The NSPCC has defined sexual bullying as “any bullying behaviour, whether physical or non-physical, that is based on a person’s sexuality or gender. It is when sexuality or gender is used as a weapon by boys or girls towards other boys or girls – although it is more commonly directed at girls. It can be carried out to a person’s face, behind their back or through the use of technology.” Beatbullying has a similar definition. It can be the use of sexual words to put someone down, like calling someone a slut, a slag, or gay, or spreading rumours about someone’s alleged sex life. In its most extreme form, it can be inappropriate touching, sexual assault or even rape. Definitions and descriptions of bullying and of sexual bullying can be problematic, however. Offensive terms are often deployed in a friendly way, so the context of such exchanges is very important, and adults sometimes misinterpret them. Conversely, while much sexual bullying is overt, a great deal is not, and appears to be ordinary bullying. An example of this is the teasing by tough boys of a ‘geeky’ boy for his academic ability. What is actually happening is that the boy is being mocked for his lack of machismo, or his lack of engagement in heterosexist banter with girls or boys. Superficially, the bullying has no sexual content, but is underpinned by the aggressors staking a claim to dominance for their ‘type of boy’. (See Mac An Ghaill, 1994 and Duncan, 1999)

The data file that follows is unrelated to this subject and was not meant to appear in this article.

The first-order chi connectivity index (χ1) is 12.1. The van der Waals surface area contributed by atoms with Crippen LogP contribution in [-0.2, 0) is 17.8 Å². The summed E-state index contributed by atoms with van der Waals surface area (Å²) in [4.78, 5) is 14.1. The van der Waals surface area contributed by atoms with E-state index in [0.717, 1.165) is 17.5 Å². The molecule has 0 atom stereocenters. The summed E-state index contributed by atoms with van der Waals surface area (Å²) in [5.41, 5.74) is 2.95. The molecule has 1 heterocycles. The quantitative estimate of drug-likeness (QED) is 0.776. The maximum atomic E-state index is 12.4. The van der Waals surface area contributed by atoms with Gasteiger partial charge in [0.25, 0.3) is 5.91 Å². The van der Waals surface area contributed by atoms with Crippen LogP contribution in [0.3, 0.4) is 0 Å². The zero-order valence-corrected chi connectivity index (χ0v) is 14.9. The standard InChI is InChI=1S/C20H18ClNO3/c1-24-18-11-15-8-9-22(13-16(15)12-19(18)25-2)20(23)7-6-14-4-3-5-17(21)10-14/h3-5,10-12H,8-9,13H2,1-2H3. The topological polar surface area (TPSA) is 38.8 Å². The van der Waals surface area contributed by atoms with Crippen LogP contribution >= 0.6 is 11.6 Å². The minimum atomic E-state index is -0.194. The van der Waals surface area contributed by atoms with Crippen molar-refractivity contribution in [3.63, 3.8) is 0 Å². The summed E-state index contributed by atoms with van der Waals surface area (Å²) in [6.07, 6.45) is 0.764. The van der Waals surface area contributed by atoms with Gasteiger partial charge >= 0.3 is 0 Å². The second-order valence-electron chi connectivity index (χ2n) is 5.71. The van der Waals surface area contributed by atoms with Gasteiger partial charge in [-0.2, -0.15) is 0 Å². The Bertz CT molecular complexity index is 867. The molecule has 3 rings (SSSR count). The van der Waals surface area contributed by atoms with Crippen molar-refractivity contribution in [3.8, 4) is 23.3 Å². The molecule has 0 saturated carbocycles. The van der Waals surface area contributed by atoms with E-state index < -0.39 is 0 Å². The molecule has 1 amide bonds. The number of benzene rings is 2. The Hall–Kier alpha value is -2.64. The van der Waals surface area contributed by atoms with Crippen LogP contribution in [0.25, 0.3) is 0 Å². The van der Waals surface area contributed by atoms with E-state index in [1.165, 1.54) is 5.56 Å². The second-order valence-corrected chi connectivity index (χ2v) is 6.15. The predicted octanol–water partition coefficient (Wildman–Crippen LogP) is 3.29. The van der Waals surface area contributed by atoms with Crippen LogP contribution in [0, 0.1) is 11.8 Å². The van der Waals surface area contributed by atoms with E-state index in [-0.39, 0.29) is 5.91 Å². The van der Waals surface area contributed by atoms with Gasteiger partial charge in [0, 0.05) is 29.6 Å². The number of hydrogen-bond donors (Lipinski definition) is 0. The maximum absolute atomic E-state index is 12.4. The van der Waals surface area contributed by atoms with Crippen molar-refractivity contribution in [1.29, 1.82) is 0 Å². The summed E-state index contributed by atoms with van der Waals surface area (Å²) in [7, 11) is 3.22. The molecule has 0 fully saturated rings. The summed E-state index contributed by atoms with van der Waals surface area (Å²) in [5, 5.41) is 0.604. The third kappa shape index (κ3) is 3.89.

Any bullying behaviour, whether physical or non-physical, that is based on a person’s sexuality or gender. It is when sexuality or gender is used as a weapon by boys or girls towards other boys or girls – although it is more commonly directed at girls. It can be carried out to a person’s face, behind their back or through the use of technology.
- Teasing or putting someone down because of:
- their sex life (e.g. because they haven’t had sex or if they’ve had sex with a number of people)
- their sexuality (e.g. making fun of someone because they are or are perceived to be homosexual)
- their body (e.g. the size of their breasts, bottom or muscles)
- Using words that refer to someone’s sexuality in a derogatory way (like calling something ‘gay’ to mean that it is not very good)
- Using sexual words to put someone down (like calling someone ‘slut’ or ‘bitch’)
- Making threats or jokes about serious and frightening subjects like rape
- Spreading rumours about someone’s sexuality and sex life – including graffiti, texts and online
- Touching parts of someone’s body that they don’t want to be touched
- Putting pressure on someone to act in a sexual way